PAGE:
"I believe very strongly we can stop a problem with our military, but to fix it we need other elements like education," Sestak told A Plus. "I honestly believe the greatest power of America is the power to convene, to bring together nations and see their differences are so much less than what they have in common."

 Digital Citizen Fund

Sestak also emphasized that the State Department and the U.S. government worked hard to ensure that as many teams as possible could attend. Afghanistan wasn't the only team to initially be denied entry — teams from Gambia, Senegal, and Ethiopia all had initial visa requests denied. Now, the Afghan team is not entering on a visa but instead through a special system called "parole," which allows them to stay in the United States for 10 days. 

"I've gotta tell you I'm very, very proud that the State Department has been so helpful in this," Sestak said. "We have 100 percent entry approval rate. Afghanistan was the last one. All the way through they were just superb at pulling this off, they are the star player in making FIRST Global happen."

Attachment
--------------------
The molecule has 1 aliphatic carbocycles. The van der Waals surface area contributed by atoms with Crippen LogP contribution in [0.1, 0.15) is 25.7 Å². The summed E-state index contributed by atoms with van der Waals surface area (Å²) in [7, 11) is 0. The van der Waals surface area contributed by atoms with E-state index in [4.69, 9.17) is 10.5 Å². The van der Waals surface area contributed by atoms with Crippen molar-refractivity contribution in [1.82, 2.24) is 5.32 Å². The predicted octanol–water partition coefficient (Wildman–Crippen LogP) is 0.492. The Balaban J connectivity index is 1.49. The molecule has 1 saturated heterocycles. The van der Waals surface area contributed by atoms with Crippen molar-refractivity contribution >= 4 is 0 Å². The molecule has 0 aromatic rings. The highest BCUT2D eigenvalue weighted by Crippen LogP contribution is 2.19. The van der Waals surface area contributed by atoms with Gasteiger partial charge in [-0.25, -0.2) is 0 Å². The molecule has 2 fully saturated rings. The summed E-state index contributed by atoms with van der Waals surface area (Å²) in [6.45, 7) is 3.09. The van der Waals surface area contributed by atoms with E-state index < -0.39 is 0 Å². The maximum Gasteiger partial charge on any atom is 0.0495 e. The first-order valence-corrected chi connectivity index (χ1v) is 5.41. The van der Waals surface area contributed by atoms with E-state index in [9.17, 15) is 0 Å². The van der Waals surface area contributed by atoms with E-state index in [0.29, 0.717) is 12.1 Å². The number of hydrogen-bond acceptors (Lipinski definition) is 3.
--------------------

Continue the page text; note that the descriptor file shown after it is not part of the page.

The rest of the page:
Perhaps most importantly, Sestak, Mahboob and Barr all emphasized the value of including an all-female team at the robotics competition. Recent stories from Silicon Valley make it clear women aren't just being discriminated in the tech and engineering fields in the developing world, but right here in America and in Europe as well. Mahboob says the American help in Afghanistan, and the opportunity for the Afghan girls, is invaluable.

"With the support of America right now, the number of women increased in schools and at universities," Mahboob said. "We have women in administrations, we have a woman in parliament. We've seen a lot of progress."

The Afghan team set to compete at FIRST Global. FIRST Global

Barr also said that the girls participating in the competition won't just be meaningful for Afghans — many of whom will see the girls on the news back home — but will be meaningful for the Americans they meet, too.

As for Americans who want to continue to help, Barr had a simple message: 

"The most important thing that Americans can do right now is try to communicate to their local officials, to their legislators and the Senate and their House of Representatives and the White House that aid does matter," Barr said. "That we haven't stopped caring about the rest of the world. That Afghanistan isn't just a question for our military."